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The Big Book of Beastly Mispronunciations: the Ultimate Opinionated Guide for the Well-spokenby Charles Harrington Elster
Synopses & Reviews
How do you pronounce affluent: AF-loo-int or uh-FLOO-int? Does it make a difference? Charles Harrington Elster believes that yes, it does make a difference (and that, for the record, one should pronounce the word AF-loo-int). Elster, the author of Is There a Cow in Moscow? and There Is No Zoo in Zoology, has chosen more than six hundred of our most commonly mispronounced words, arranged them alphabetically, and written entertaining essays that unapologetically offer his informed opinion as to why a word should be pronounced a particular way. Where pronunciations commonly vary or dictionaries disagree, Elster is an eager arbiter. Easy to use (there aren't any confusing diacritical marks), and with references from Will Shakespeare to Will Smith (for "aunt") and Jerry Seinfeld (for "clitoris"), this is an excellent argument-settler - and debate-starter. A Houghton Mifflin Paperback original.
The definitive pronouncement on more than 1,500 of our most commonly mispronounced words.
From the language maven Charles Harrington Elster comes an authoritative and unapologetically opinionated look at American speech. As Elster points out, there is no sewer in connoisseur, no dip in diphthong, and no pronoun in pronunciation. The culmination of twenty years of observation and study, The Big Book of Beastly Mispronunciations is more than just a pronunciation guide. Elster discusses past and present usage, alternatives, analogies, and tendencies and offers plenty of advice, none of it objective. Whether you are adamant or ambivalent about the spoken word, Elster arms you with the information you need to decide what is acceptable for you.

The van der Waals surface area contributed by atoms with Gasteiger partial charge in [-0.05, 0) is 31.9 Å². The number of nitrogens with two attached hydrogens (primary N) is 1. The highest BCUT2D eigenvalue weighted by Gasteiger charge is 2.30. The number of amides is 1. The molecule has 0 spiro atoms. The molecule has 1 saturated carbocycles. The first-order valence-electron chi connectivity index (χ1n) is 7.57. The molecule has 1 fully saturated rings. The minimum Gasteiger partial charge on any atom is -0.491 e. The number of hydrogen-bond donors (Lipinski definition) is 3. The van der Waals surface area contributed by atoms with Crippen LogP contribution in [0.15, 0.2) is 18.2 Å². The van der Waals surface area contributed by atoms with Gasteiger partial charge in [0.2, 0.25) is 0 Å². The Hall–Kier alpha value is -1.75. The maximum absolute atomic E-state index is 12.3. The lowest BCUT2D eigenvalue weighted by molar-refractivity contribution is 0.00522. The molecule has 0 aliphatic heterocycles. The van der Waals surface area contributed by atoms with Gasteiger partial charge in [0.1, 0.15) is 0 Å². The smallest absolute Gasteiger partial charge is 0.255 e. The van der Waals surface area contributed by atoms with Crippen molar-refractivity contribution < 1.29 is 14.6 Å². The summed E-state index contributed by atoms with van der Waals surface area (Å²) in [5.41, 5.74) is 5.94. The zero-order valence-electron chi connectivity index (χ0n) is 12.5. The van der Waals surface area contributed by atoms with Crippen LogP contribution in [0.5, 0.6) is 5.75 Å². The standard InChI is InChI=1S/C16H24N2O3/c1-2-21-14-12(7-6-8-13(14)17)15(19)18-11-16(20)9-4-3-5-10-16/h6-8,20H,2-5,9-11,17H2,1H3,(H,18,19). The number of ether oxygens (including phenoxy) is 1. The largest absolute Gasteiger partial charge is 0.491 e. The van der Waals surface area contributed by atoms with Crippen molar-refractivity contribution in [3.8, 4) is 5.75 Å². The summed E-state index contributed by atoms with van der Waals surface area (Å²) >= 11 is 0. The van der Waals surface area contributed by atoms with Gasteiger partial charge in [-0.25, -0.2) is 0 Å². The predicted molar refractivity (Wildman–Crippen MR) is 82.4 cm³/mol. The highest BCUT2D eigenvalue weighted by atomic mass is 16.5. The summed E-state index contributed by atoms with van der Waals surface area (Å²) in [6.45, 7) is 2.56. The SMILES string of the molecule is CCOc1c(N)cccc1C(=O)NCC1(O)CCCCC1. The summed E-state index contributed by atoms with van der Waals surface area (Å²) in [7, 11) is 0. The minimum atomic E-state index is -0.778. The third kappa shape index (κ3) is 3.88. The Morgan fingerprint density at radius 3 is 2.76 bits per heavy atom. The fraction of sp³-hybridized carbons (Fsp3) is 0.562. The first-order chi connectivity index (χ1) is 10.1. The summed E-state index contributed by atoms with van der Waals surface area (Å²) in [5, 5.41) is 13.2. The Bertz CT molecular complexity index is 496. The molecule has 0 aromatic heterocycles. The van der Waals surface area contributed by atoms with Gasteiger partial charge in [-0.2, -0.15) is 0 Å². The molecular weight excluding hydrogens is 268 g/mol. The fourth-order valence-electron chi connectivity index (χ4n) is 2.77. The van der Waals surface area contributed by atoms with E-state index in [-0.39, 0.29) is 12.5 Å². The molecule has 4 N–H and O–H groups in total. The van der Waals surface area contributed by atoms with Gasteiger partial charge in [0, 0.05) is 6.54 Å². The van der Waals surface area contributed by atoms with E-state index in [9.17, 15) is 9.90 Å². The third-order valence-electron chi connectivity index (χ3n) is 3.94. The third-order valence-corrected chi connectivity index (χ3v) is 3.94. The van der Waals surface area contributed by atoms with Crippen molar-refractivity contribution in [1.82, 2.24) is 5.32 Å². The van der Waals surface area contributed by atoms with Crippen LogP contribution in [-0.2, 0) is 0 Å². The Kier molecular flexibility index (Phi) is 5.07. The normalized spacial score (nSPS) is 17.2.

The Big Book of Beastly Mispronunciations has now been expanded and revised and features nearly 200 new words, including:
al-Qaeda bruschetta commensurate coup de grâce curriculum vita exacerbate gigabyte hara-kiri machismo Muslim Niger Pinochet Pulitzer sorbet tinnitus w (as in www-dot)
and many, many more.
Charles Harrington Elster is the pronunciation editor of Blacks Law Dictionary and the author of various books about language, including Verbal Advantage, Theres a Word for It, and What in the Word? He has been a guest columnist on language for the Boston Globe and the New York Times Magazine and a commentator on NPR and hundreds of radio shows around the country.
About the Author
Charles Harrington Elster is a guest contributor to the New York Times Magazine's "On Language" column and has been a commentator on NPR and hundreds of radio shows around the country. He is the author of numerous books, including There Is No Zoo in Zoology and Is There a Cow in Moscow?
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